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When women gather in the memory of witches

In 1588, there were two villages in Trier, Germany who lost all but one woman in the witch trials, led by the Catholic archbishop of the diocese.

One woman left alive. Whole female lines lost. 

A great book I’m reading (In Defence of Witches, Mona Chollet) tells the story of Madeleine Denas, who at seventy-seven was burned as a witch in Northern France, but her aunt, mother and daughter had already been executed. They thought witchcraft was hereditary (I’m sure it is). 

Sometimes, when I’m watching our students learn energetic arts and shape their dreams, I think of those witches. 

How extraordinary it is that now a group of women can gather to do their magic freely. And even wilder that they get to take those new intuitive gifts and create a business of value with them?

It feels like we’ve come a long way. 

This freedom sits uneasily with me because we’re not all free yet. In Australia, on average one woman is murdered every week by her current or former partner. First Nations women in Australia are imprisoned at more than 20 times the rate of non-Indigenous women. Mahsa Amini was killed by the Iranian morality police for incorrectly wearing her hijab. Former Afghan female MP Mursal Nabizada was just shot dead in her Kabul home under the new Taliban rule. 

The world still has a problem with women. 

But also, women are choosing to take up space. Iranian women removed their headscarfs and protested the death of Mahasa Amini. At least 500 have died in those protests so far.

I wonder uneasily if I would have the same courage. Privilege makes you forget the taste of freedom. Also, I know my voice isn’t truly powerful unless I’m joining it to those who are fighting for theirs. 

In contrast to women taking to the streets to protest violent regimes, learning embodied energetics seems a little frivolous. But maybe it has a place in the rebellion too. 

Mona in her book spoke about the women who were being murdered for being witches:

“Some of the women accused were both sorceresses and healers. They cast or lifted spells, they brewed philtres and potions, but they also cared for the sick and injured, and helped women give birth. They were the only option available to most people suffering from ill health and had always been respected members of their communities, until their activities became associated with workings of the devil.”

Women aren’t targeted because they are weak but, on the contrary, because they have power. 

The power of all things natural and unruly. 

Is it any wonder that women-witches are depicted as scary hags who flew through the night sky and had power that could control the moon?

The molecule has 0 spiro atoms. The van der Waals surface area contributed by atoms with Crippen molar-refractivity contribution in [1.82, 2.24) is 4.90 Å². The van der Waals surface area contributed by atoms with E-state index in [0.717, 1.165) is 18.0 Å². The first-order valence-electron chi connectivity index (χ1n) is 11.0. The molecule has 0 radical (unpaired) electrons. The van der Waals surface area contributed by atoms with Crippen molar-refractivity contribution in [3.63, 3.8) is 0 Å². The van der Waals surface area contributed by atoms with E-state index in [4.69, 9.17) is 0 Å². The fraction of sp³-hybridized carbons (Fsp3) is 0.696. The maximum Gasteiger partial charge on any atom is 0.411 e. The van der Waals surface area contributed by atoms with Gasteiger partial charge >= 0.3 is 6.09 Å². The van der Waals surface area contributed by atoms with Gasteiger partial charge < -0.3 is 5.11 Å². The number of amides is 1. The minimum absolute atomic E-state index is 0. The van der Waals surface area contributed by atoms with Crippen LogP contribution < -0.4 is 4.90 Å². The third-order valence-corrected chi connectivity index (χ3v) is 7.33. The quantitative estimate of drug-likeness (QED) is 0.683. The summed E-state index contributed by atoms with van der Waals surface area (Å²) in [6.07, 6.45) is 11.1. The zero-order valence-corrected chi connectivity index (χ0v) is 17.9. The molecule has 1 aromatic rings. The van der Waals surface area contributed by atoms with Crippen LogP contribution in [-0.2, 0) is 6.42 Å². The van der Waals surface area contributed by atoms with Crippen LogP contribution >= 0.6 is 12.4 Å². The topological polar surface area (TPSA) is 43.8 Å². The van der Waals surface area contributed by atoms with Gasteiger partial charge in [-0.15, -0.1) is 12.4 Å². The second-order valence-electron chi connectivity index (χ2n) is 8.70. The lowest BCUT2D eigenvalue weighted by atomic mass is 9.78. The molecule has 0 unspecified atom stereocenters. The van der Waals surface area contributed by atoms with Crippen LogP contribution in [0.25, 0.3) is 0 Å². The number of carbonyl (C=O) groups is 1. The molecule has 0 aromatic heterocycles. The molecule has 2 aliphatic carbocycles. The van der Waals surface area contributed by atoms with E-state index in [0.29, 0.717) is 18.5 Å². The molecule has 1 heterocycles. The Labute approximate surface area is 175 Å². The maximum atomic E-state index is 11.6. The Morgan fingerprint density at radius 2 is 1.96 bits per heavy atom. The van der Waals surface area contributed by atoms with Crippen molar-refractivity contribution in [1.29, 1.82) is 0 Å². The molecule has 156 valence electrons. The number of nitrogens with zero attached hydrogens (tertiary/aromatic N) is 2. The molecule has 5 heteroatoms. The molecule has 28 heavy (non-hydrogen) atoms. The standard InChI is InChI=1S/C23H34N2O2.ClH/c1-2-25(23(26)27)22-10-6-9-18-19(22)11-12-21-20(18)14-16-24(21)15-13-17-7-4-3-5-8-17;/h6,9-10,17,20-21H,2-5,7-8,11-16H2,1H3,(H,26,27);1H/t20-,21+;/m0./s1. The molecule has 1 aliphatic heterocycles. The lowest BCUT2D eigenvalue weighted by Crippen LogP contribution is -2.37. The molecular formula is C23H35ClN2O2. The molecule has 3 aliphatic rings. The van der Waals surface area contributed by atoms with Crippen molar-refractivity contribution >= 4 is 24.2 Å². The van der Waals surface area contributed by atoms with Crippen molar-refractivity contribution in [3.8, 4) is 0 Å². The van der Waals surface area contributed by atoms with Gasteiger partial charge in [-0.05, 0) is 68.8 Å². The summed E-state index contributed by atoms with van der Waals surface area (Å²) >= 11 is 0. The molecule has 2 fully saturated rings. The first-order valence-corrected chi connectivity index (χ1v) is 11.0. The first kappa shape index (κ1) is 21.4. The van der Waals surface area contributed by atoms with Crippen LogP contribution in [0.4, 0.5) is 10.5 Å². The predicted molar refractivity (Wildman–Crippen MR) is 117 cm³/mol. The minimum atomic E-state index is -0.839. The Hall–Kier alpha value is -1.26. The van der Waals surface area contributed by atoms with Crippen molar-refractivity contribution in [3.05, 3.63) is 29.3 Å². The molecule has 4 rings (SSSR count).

Because they wanted you to be afraid of the body that can create and birth and heal. Who can listen to the secrets of the Earth, who can love fiercely and laugh deeply. 

Embodied power is dangerous to the status quo. It makes waves, not straight lines. It is as deep as is it high. 

Religions, and later colonialism and capitalism, sought to bind the humming power of women who could stir creation into being. Institutions crave subservience. They don’t want you to know that you hold a Big Bang of potential inside you. 

Across history, it has been the bodies of enslaved and colonised people, and especially women, that have been used as resources free to violate and free to exploit to accumulate capital for ruling classes (apropos another great book, Caliban and the Witch by Silvia Federici – thanks Jenna Ward for gifting it to me!)

Women’s bodies have been used for this capital accumulation, not only in the bearing of children to produce the workers needed for growth, not only to work in factories for minimal wage, but also in the domestic labour she is expected to (still) do – without consideration and recognition in orthodox economic theories of value.

Exploiting a woman’s body, and the power she stores within it, is the same as when we deforest and pillage the Earth. The embodied power of earthly and feminine resources that were once wild and unfettered, is siphoned-off to feed the greed and stroke the ego of rich men. 

The embodiment and energetic arts seek to reclaim that power and stoke it back into its full expression. 

It’s one of the reasons I love teaching embodied energetics. Each time one of our students rekindles the memory of how to read and embody the field, the collective knowledge of that field grows, like its a living thing that can no longer be contained. 

An unstoppable wave of creative power that reminds us who our children might be, who our forebears were and who we are. That power ripples through the field and hits me in the chest.

When a woman chooses to live differently, creates her thriving business or rekindles her mastery of the embodied energetic arts, she is putting a value on the things that are truly rich in this world. She is choosing to use her gifts to ignite others.

That will count in the future, when listening to your intuition is as common as chatting about the weather, when young girls become the leaders that heal the Earth, and humanity too. 

We are on the edge of that new world now.  

I sometimes come off our group teaching calls – where our students sing their own power, to life and map humble and grand visions for the future – and wonder what wild magic just entered the room. Suddenly we aren’t the ones weaving energy, the vast and immeasurable forces of creation are weaving us. 

That’s when I remember the stories of the women and the witch, whose voices we stand for when we choose to use our own.